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Introduction to Enterprise Architecture

Organisations have begun to look for standard ways to describe and document their processes and systems using Enterprise Architecture frameworks such as Zachman, TOGAF, TEAF, FEAF...


An architecture is the framework of principles, guidelines, standards, models and strategies which directs the design, construction and deployment of business processes, resources and information technology throughout the enterprise.

Architectures are usually high-level views of the system they describe.

An architecture is typically made up of

  • a picture of the current state
  • a blueprint or vision for the future
  • a road-map on how to get there

So what is an Enterprise Architecture?

An enterprise architecture (EA) is a conceptual blueprint that defines the structure and operation of an organization. The intent of an enterprise architecture is to determine how an organization can most effectively achieve its current and future objectives.

Zachman defines an Enterprise Architecture as...

..."that set of descriptive representations (i.e. ‘models’) that are relevant for describing an Enterprise such that it can be produced to management’s requirements (quality) and maintained over the period of its useful life (change)"

Enterprise Architecture Frameworks


Frameworks are commonly used to organize enterprise architectures into different views that are meaningful to system stakeholders. These frameworks, commonly referred to as enterprise architecture frameworks are often standardized for defence and commercial systems. Frameworks may specify process, method or format of architecture activities and products. Not all frameworks specify the same set of things, and some are highly specialized.

The practice of Enterprise Architecture involves developing an architecture framework to describe a series of "current", "intermediate" and "target" reference architectures and applying them to align change within the enterprise. Another set of terms for these architectures are "as-is“ and "to-be".

There are many examples of widely used Enterprise Architecture frameworks across different industries. Some of the most widely know are:

FEAF, TEAF, EAP, DODAF, TOGAF, ZACHMAN, GARTNER

The Different Architectural Views Within A Framework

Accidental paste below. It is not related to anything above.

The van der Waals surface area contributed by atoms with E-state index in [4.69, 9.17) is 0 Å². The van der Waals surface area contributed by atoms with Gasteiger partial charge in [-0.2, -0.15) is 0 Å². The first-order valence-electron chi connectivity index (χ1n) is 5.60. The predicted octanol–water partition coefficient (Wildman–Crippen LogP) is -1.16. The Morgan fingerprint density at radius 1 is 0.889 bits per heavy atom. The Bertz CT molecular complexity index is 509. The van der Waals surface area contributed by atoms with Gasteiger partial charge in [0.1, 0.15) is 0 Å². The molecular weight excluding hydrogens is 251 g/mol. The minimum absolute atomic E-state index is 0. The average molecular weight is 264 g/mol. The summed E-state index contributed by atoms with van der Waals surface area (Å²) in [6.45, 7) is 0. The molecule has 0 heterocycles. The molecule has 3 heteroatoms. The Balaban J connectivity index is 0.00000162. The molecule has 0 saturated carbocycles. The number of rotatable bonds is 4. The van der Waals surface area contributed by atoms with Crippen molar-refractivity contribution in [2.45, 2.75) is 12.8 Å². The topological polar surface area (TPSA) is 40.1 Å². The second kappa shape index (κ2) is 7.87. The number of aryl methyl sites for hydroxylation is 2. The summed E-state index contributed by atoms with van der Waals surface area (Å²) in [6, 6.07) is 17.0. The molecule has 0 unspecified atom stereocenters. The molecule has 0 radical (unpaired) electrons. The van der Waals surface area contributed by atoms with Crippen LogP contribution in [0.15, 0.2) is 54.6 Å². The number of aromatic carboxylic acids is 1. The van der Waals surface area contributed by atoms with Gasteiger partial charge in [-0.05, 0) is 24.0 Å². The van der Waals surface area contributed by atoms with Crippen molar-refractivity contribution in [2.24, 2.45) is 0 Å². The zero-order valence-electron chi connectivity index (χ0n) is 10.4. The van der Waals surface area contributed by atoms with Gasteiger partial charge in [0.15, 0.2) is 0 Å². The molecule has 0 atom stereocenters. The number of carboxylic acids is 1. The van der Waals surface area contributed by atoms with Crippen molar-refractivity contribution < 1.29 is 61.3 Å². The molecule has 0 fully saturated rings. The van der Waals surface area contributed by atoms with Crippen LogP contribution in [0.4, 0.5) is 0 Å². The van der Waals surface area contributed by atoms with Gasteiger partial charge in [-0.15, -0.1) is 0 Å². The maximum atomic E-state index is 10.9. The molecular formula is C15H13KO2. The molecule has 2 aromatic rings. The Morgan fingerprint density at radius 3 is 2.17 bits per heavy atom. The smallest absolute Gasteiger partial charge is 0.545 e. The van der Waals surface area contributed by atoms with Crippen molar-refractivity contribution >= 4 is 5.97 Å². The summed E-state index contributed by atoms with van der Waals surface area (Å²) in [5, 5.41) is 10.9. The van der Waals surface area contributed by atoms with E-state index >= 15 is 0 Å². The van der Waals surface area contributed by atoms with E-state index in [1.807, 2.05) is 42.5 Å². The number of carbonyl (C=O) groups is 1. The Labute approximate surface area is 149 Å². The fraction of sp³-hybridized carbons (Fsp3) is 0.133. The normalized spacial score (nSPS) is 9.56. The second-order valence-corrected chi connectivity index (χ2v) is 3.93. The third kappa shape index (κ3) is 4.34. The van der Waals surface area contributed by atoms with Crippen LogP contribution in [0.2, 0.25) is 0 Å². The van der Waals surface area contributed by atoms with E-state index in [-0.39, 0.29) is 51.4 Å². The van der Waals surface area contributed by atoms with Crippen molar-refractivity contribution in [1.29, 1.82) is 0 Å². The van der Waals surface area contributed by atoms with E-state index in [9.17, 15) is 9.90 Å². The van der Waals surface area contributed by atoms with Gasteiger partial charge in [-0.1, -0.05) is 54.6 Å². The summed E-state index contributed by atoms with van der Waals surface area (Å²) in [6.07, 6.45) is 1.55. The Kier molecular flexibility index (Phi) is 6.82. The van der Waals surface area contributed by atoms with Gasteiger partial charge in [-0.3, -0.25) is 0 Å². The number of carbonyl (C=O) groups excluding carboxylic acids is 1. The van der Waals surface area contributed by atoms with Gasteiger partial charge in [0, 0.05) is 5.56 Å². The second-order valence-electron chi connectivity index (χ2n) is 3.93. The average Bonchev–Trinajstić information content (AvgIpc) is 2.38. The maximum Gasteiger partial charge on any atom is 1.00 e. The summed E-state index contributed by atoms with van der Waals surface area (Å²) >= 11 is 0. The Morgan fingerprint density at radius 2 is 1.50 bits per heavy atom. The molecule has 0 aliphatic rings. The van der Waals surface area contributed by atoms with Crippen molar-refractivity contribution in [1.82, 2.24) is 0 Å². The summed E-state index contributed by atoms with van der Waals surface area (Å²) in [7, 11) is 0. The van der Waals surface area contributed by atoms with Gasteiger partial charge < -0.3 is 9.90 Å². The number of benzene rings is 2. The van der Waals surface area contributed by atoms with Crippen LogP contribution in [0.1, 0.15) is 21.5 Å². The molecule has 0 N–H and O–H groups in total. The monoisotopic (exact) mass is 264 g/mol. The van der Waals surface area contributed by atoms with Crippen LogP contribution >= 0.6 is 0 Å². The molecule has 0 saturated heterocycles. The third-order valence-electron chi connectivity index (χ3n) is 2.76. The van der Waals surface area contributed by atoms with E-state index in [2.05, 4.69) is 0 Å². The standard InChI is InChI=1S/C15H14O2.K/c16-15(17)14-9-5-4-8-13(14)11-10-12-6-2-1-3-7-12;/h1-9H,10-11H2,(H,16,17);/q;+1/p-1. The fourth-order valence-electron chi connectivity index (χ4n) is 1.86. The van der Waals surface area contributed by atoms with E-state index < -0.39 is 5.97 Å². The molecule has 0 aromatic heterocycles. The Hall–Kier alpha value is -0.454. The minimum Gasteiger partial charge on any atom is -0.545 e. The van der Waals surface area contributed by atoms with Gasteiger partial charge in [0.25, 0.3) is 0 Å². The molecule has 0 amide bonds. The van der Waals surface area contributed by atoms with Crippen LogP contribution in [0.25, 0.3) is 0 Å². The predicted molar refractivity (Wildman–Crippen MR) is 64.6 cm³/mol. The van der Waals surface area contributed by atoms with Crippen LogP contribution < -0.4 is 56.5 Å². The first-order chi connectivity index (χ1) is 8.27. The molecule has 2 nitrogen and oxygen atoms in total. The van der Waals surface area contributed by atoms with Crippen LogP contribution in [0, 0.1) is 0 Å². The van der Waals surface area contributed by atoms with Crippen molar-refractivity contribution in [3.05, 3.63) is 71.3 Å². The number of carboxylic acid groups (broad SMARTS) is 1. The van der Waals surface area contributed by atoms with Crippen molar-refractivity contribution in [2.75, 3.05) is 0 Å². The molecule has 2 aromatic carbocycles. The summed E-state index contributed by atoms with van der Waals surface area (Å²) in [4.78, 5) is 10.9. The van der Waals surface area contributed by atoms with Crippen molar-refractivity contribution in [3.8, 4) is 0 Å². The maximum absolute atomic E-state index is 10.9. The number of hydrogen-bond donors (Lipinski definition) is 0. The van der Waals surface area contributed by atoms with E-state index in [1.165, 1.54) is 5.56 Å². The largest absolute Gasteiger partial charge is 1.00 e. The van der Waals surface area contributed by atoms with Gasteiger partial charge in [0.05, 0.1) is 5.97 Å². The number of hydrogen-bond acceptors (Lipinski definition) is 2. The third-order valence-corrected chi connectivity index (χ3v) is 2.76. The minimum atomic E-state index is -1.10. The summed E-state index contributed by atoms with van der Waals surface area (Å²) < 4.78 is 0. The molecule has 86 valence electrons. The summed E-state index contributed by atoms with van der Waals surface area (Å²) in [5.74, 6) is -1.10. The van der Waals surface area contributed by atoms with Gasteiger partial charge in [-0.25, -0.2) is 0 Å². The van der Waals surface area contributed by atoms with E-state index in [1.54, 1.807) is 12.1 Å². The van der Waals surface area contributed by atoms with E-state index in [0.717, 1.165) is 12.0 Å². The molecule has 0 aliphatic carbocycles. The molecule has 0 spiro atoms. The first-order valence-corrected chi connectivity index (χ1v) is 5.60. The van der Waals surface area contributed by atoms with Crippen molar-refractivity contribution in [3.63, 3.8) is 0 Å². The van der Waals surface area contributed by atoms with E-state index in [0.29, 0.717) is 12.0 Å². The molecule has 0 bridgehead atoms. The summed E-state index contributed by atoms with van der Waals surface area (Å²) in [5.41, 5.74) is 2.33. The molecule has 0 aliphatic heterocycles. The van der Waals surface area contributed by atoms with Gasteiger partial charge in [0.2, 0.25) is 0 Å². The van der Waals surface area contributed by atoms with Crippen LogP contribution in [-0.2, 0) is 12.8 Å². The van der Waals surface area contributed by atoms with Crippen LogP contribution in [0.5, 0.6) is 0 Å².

These frameworks detail all relevant structure within the organization including business, applications, technology and data. They provide a rigorous taxonomy and ontology that clearly identifies what processes a business performs and detailed information about how those processes are executed. The end product is a set of artifacts that describes in varying degrees of detail exactly what and how a business operates and what resources are required. These artifacts are often graphical.

  • A Business Strategy Architecture - defines the overall strategic direction of the business, the vision, mission, business plans and overall business objectives.
  • A Business Process Architecture describes the business processes that have to be put in place in order for the business to operate efficiently and support effectively the enterprise business objectives.
  • A Data/Information Architecture describes the structure of an organization's logical and physical data assets and data management resources.
  • An Application Architecture provides a blueprint for the individual application systems to be deployed, their interactions, and their relationships to the core business processes of the organization.
  • A Technology Architecture describes the software and hardware infrastructure intended to support the deployment of core, mission-critical applications.

Integration and Security Architectures

Integration Architecture can be broadly defined as the discipline of bringing data and information together and sharing it between repositories, applications, business processes, and organizations. Successful integration allows a company's entire organization to be brought into a cohesive, responsive infrastructure for making better decisions, driving the organization toward new business opportunities, and adapting to change in the marketplace.

The Integration Architecture domain also defines the discovery, interaction and communication technologies joining business processes across the enterprise, disparate systems and information sources. It documents the cooperation and interoperability among applications (Integration Services), the definition of the roles, technologies and standards to protect information assets (Security and Directory Services) and portal requirements to provide access to applications and data within the enterprise (Web Services).

The purpose of the security architecture is to bring focus to the key areas of concern for the enterprise, highlighting decision criteria and context for each domain.

The Security Architecture is a unifying framework and reusable services that implement policy, standards, and risk management decisions. The security architecture is a strategic framework that allows the development and operations staff to align efforts, in addition the security architecture can drive platform improvements which are not possible to make at a project level.

Since security is a quite often a system characteristic, it can be difficult for Enterprise Security groups to separate the disparate concerns that exist at different system layers and to understand their role in the system as a whole. The architecture provides a framework for understanding disparate design and process considerations; to organize architecture and actions toward improving enterprise security.

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